KUALA KUBU BARU- Lau Looi shuffles around the hospital ward and fidgets nervously with his dirty fingernails.
He was one of five senior citizens found living in deplorable conditions in an abandoned old folks home at Taman Wahyu in Kuala Lumpur last week.
Having lived in filth with nearly two months without piped water, the newfound comforts at the Kuala Kubu Baru Hospital are a luxury he does not want to lose.
"I am afraid of where they are going to move me. Please don't send me somewhere else," said the senior citizen, who could not remember his full name or age.
Lau Looi said he was born in Ipoh and worked as a contractor before he was divorced and separated from his wife and children.
"My son and daughter used to visit me, but not anymore. I cannot remember when was the last time I saw them," Lau Looi said, adding that he had moved to several different homes under the Mercy Welfare Society for over five years.
He said there were many other residents in the old folks homes that he went to.
"At Taman Wahyu, the owner told us that we would be transferred to a new home in Batang Berjuntai and that the place we were staying in was only temporary."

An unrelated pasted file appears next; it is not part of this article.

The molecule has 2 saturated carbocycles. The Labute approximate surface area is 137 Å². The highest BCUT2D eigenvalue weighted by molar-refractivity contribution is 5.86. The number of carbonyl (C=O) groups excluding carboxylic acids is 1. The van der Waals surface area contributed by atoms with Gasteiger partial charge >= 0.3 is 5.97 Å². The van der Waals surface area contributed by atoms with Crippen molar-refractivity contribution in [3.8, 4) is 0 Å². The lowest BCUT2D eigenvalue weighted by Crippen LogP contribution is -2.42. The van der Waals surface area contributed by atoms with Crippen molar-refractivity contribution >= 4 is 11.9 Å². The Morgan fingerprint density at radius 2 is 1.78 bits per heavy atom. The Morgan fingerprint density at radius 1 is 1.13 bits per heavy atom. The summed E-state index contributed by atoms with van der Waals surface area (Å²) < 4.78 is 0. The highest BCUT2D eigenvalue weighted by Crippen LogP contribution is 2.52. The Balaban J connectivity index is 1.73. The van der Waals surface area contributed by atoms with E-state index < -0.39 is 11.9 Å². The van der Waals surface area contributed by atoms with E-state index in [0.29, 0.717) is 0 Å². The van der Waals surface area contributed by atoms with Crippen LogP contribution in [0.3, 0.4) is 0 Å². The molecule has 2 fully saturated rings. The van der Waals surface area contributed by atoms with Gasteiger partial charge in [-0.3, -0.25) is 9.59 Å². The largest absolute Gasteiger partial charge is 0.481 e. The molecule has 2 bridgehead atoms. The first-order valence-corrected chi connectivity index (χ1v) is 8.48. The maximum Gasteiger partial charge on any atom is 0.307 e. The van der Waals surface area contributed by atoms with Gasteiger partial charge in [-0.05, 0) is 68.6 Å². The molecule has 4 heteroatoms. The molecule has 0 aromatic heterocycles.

The owner, whom he described as a fat, bespectacled pastor, would come every now and then with packed food and bottled water.
"When he did not come, we could not bathe or eat. All day we did nothing, just slept and waited," Lau said.
The five senior citizens, believed to be between 50 and 66, were found by neighbours living in squalor after they heard "strange noises" from the house that they thought had been abandoned.
Hospital staff said the five did not have any proper documents or identification and could not remember their full names or their history in detail.
The four at the hospital are Lau Looi, Jessica, Ah Meng and P. Muniandy.
Sixty-six-year old Leong Soo Ah has since been reunited with her family.
Kuala Kubu Baru Hospital director Dr Jasmeet Singh said the patients were transferred from the Selayang Hospital while waiting for the Welfare Department to find a permanent place for them to stay.
"They were unkempt but mostly healthy, except for Jessica, who is bedridden. They will be given psychological treatment and physiotherapy, as well as proper care during their stay here," he said.